You are here: » Timelines » National Cancer Institute

National Cancer Institute

» Timelines » National Cancer Institute

National Cancer Institute

Filtered by:
National Cancer Institute
6 Aug

Tech takes on cigarette smoking

Researchers are using wearable sensor technology to develop an automatic alert system to help people quit smoking.
2 Apr

Novel method for energy-efficient deep neural networks

A method to improve the energy efficiency of scientific artificial intelligence is showing early promise in efforts to parse insights from volumes of cancer data.
3 Nov

Artificial intelligence: Is this the future of early cancer detection?

A new endoscopic system powered by artificial intelligence has been shown to automatically identify colorectal adenomas during colonoscopy.
11 Aug

Dozens of new genes that create T cell-resistant cancer discovered

To better understand why some cancers are resistant to immunotherapy, researchers collaborated on a large-scale CRISPR cancer study.
14 Jun

Lab on a chip could monitor health, germs and pollutants

Imagine wearing a device that continuously analyzes your sweat or blood for different types of biomarkers, such as proteins that show you may have breast cancer or lung cancer.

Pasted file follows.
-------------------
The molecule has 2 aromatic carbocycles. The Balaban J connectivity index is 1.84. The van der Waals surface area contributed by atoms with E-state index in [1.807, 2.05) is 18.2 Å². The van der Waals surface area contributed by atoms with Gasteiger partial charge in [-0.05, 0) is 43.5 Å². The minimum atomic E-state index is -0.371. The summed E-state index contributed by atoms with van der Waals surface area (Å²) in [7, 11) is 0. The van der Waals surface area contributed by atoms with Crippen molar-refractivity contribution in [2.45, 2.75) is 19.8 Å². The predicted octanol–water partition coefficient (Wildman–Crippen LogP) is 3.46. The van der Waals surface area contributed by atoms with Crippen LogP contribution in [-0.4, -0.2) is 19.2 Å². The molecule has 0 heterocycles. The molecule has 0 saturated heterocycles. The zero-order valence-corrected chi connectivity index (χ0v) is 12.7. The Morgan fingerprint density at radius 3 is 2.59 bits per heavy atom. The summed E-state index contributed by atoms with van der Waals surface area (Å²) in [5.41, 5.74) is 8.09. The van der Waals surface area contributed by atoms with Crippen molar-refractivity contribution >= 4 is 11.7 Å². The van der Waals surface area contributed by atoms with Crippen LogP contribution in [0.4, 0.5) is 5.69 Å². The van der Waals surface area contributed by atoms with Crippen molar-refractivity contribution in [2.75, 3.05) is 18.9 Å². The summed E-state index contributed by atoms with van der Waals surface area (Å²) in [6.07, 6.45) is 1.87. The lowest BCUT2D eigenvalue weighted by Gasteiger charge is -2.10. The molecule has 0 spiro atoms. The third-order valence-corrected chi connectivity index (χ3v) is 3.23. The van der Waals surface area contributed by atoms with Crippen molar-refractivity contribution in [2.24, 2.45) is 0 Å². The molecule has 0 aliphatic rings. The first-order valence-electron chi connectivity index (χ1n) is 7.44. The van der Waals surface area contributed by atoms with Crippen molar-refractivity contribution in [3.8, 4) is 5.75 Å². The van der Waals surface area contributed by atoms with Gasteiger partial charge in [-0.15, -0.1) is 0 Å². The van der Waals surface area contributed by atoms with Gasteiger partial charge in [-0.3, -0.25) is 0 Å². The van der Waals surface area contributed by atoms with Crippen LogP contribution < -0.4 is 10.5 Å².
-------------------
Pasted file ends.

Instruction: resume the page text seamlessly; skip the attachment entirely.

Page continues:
25 May

Controlling signalling circuits in living cells with flashes of light

Researchers have invented new tools to decode and control signalling circuits in living cells with flashes of light.
19 Oct

How wearable technology can improve cancer treatment

Researchers aim to provide doctors with real-time patient data from wearable technology and patient-reported experiences so that physicians can base their treatment decisions on objective measures rather than just subjective and episodic observations.
15 Jan

New material harvests energy from water vapor

Engineers have created a new polymer film that can generate electricity by drawing on a ubiquitous source: water vapor.
14 Jun

Diesel fumes, shale oil, coal gas cause cancer - Time to re-think EVs

The World Health Organization's International Agency for Research on Cancer's (IARC) recent announcement upgrading its grim classification of Diesel Exhaust fumes from possibly carcinogenic (2A) to definitively carcinogenic to humans.